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In RDBMS, goals of Normalization:

  • Free the database of modification anomalies

  • Minimize re-design when extending

  • Avoid bias toward any particular access pattern

First step involves avoiding redundancy etc...

As data is normalised and divided in multiple tables, join operations are required to satisfy queries placed by application. join operation is costly.

With relational model, there is an issue of object mismatch i.e., gap between real world(application access) and relational world.


On the contrast, Document databases(like MongoDB) do not have object mismatch issue.

The single most important factor in designing the database schema with document database, is about, matching the data access patterns of your application. So, database design is pretty easy.

They also support transactions, now

De-normalisation issue still gets carried in Document database, unless you link data among collections and map/reduce on application access


Question:

Why document oriented database is yet to replace relational model database?

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Well, first of all, normalization in a relational database is not an absolute goal. There are certainly situations where maintaining a denormalized table or column does make sense from a performance perspective.

Document databases, for the most part, don't have joins at all. Instead, you must write code that simulates a join, if you need one. The performance cost of a join in a relational database is more than made up for by the convenience it provides, especially if the fields that participate in the join are properly indexed. If you're going to need a join anyway, you might as well do it in a system that is specifically designed to work with joins.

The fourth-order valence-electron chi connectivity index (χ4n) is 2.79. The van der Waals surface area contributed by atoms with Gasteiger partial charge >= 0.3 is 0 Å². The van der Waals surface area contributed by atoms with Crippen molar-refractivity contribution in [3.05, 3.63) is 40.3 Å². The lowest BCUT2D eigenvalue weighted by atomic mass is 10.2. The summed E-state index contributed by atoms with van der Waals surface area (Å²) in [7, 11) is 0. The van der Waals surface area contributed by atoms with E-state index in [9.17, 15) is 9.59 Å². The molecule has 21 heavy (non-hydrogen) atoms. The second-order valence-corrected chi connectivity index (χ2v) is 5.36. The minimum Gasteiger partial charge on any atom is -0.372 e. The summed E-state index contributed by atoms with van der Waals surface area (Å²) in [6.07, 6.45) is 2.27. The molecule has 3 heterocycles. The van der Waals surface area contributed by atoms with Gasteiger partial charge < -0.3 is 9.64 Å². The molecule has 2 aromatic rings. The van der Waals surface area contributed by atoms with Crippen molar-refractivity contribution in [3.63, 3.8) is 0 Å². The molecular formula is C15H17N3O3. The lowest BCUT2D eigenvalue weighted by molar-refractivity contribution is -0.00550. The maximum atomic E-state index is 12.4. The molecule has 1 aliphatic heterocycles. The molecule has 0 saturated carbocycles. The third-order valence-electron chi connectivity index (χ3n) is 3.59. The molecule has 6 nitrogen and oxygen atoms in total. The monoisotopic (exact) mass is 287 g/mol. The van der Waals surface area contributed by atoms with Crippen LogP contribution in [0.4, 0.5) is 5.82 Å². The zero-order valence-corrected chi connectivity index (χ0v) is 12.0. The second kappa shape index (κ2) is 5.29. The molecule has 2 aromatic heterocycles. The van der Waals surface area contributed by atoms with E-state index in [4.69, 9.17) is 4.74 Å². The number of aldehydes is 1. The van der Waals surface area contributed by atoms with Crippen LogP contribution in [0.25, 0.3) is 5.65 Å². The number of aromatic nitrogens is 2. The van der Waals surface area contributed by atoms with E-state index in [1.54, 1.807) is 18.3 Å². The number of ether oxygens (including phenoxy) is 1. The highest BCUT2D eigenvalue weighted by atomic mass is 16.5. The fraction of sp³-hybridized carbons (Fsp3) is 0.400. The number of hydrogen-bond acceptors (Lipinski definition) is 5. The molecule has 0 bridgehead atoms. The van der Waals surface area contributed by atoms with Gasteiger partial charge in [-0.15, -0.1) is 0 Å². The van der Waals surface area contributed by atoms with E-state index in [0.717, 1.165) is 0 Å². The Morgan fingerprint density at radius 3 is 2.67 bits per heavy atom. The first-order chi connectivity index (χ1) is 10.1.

Relational databases benefit from decades of research and refinement, and are supported by a well-developed body of knowledge from a robust community of users. Despite the object-relational mismatch, relational databases are nevertheless well-suited for business applications, which comprise at least 90 percent of the active software development in industry.

The so-called scalability limitations of relational databases are frequently overstated; such databases can be terabytes in size and support billions of records. You only need a big-data solution when your data sizes get into the hundreds of terabytes or petabytes range. A relational database can still handle the job 95 percent of the time.

  • Looks like, this answer is just to attract some blind votes. – user1787812 Aug 29 '17 at 17:01
  • If you say so. Personally, I find it useful any time I have the opportunity to dispel some misconceptions. – Robert Harvey Aug 29 '17 at 17:37
  • For your first para, Why normalisation is ignored? read this. For your second para, join operation is supported from MongoDB 3.2. Your third para was trying to give a history lecture, and nothing more than that. Am sure, you have good skills to grap votes, for no reason. – overexchange Aug 29 '17 at 18:49

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